Thursday, March 17, 2011

Well, well, well, it’s Saint Patrick’s Day again –and none to soon..

I tried to think of something special to blog about today, but last week I discovered that a good many of my friends (who seem to all have Irish blood in their veins on this day…) did not know who Saint Patrick is so I decided to give you all a short history lesson….

Who Was Saint Patrick?

Saint Patrick is the patron saint of Ireland and one of the most celebrated religious figures around the world, but, factual information about his life is vague. Most information about St. Patrick has been twisted, embellished, or simply made up over centuries, causing much ambiguity about the real life of St. Patrick. However, there are some elements of his story that most scholars accept to be true.

According to Coilin Owens, Irish literature expert and Professor Emeritus of English at George Mason University, Saint Patrick is traditionally thought to have lived "between 432-461 A.D., but more recent scholarship moves the dates up a bit." At the age of sixteen he was kidnapped from his native land of the Roman British Isles by a band pirates, and sold into slavery in Ireland. Saint Patrick worked as a shepherd and turned to religion for solace. After six years of slavery he escaped to the Irish coast and fled home to Britain.

While back in his homeland, Patrick decided to become a priest and then decided to return to Ireland after dreaming that the voices of the Irish people were calling him to convert them to Christianity.

After studying and preparing for several years, Patrick traveled back to Ireland as a Christian missionary. Although there were already some Christians living in Ireland, St. Patrick was able to bring upon a massive religious shift to Christianity by converting the nobles first. They then set an example which the people followed.

But Patrick's desire to spread of Christianity was not met without mighty opposition. Patrick ran into trouble with the local pagan priesthood, the druids. There are many stories about his arguments with them as well as his survival of plots by them. He laid the groundwork for the establishment of hundreds of monasteries and churches that eventually popped up across the Irish country to promote Christianity.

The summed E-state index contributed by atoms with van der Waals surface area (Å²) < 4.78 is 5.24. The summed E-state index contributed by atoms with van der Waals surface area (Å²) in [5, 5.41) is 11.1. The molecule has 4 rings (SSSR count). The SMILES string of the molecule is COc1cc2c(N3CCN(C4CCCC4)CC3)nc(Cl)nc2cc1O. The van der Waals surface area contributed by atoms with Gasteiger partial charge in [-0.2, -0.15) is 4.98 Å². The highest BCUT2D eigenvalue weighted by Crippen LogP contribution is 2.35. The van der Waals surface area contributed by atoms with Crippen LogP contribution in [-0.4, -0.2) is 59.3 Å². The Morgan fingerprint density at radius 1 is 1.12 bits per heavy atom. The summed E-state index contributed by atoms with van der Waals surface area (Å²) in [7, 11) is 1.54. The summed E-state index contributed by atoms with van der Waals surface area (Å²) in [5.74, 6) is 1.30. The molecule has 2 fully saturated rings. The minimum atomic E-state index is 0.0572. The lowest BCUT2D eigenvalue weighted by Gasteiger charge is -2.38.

Saint Patrick is also credited with bringing written word to Ireland through the promotion of the study of legal texts and the Bible.

Patrick's mission in Ireland is said to have lasted for thirty years. It is believed that he died in the 5th century on March 17, which is the day St. Patrick's Day is commemorated each year.

The first year St. Patrick's Day was celebrated in America in 1737 in Boston, Massachusetts. The first official St. Patrick's Day parade was held in New York City in 1766. As the saying goes, on this day "everybody is Irish!" Over 100 U.S. cities now hold Saint Patrick's Day parades.

May those who love us, love us;

And for those who don't love us,

May God turn their hearts;

And if He can't turn their hearts,

May He turn their ankles,

So we will know them by their limping!

Live Long and Prosper….. 
And Happy Saint Patrick’s Day!

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